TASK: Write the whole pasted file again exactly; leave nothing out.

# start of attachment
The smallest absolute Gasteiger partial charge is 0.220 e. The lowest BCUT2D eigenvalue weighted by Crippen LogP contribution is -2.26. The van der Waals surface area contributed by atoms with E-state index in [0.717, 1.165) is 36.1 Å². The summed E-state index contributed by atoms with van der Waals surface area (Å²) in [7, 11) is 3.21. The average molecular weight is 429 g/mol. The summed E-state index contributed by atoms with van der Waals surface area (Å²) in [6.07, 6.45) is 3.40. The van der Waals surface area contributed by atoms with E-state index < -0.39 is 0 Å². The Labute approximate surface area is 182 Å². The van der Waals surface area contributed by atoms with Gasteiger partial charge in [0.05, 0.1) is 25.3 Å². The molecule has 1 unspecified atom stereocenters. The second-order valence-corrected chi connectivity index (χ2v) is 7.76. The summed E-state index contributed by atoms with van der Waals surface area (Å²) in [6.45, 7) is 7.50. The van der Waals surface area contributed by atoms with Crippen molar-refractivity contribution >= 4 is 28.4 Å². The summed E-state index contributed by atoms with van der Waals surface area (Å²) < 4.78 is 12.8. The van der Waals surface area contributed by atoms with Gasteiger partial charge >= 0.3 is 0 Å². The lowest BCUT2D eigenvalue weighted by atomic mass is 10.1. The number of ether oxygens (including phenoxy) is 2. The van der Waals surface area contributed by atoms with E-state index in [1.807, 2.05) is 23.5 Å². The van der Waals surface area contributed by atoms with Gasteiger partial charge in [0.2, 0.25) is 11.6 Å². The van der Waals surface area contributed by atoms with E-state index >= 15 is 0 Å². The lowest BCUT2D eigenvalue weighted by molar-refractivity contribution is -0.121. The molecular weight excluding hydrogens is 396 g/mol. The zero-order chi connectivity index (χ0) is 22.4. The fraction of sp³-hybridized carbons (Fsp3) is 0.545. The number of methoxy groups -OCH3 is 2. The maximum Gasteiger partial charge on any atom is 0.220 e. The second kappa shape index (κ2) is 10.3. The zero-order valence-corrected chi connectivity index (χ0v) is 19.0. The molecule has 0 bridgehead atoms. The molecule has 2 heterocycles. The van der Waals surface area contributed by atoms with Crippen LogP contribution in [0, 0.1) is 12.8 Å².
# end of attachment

The smallest absolute Gasteiger partial charge is 0.220 e. The lowest BCUT2D eigenvalue weighted by Crippen LogP contribution is -2.26. The van der Waals surface area contributed by atoms with E-state index in [0.717, 1.165) is 36.1 Å². The summed E-state index contributed by atoms with van der Waals surface area (Å²) in [7, 11) is 3.21. The average molecular weight is 429 g/mol. The summed E-state index contributed by atoms with van der Waals surface area (Å²) in [6.07, 6.45) is 3.40. The van der Waals surface area contributed by atoms with E-state index < -0.39 is 0 Å². The Labute approximate surface area is 182 Å². The van der Waals surface area contributed by atoms with Gasteiger partial charge in [0.05, 0.1) is 25.3 Å². The molecule has 1 unspecified atom stereocenters. The second-order valence-corrected chi connectivity index (χ2v) is 7.76. The summed E-state index contributed by atoms with van der Waals surface area (Å²) in [6.45, 7) is 7.50. The van der Waals surface area contributed by atoms with Crippen molar-refractivity contribution >= 4 is 28.4 Å². The summed E-state index contributed by atoms with van der Waals surface area (Å²) < 4.78 is 12.8. The van der Waals surface area contributed by atoms with Gasteiger partial charge >= 0.3 is 0 Å². The lowest BCUT2D eigenvalue weighted by atomic mass is 10.1. The number of ether oxygens (including phenoxy) is 2. The van der Waals surface area contributed by atoms with E-state index in [1.807, 2.05) is 23.5 Å². The van der Waals surface area contributed by atoms with Gasteiger partial charge in [0.2, 0.25) is 11.6 Å². The van der Waals surface area contributed by atoms with E-state index >= 15 is 0 Å². The lowest BCUT2D eigenvalue weighted by molar-refractivity contribution is -0.121. The molecular weight excluding hydrogens is 396 g/mol. The zero-order chi connectivity index (χ0) is 22.4. The fraction of sp³-hybridized carbons (Fsp3) is 0.545. The number of methoxy groups -OCH3 is 2. The maximum Gasteiger partial charge on any atom is 0.220 e. The second kappa shape index (κ2) is 10.3. The zero-order valence-corrected chi connectivity index (χ0v) is 19.0. The molecule has 0 bridgehead atoms. The molecule has 2 heterocycles. The van der Waals surface area contributed by atoms with Crippen LogP contribution in [0, 0.1) is 12.8 Å².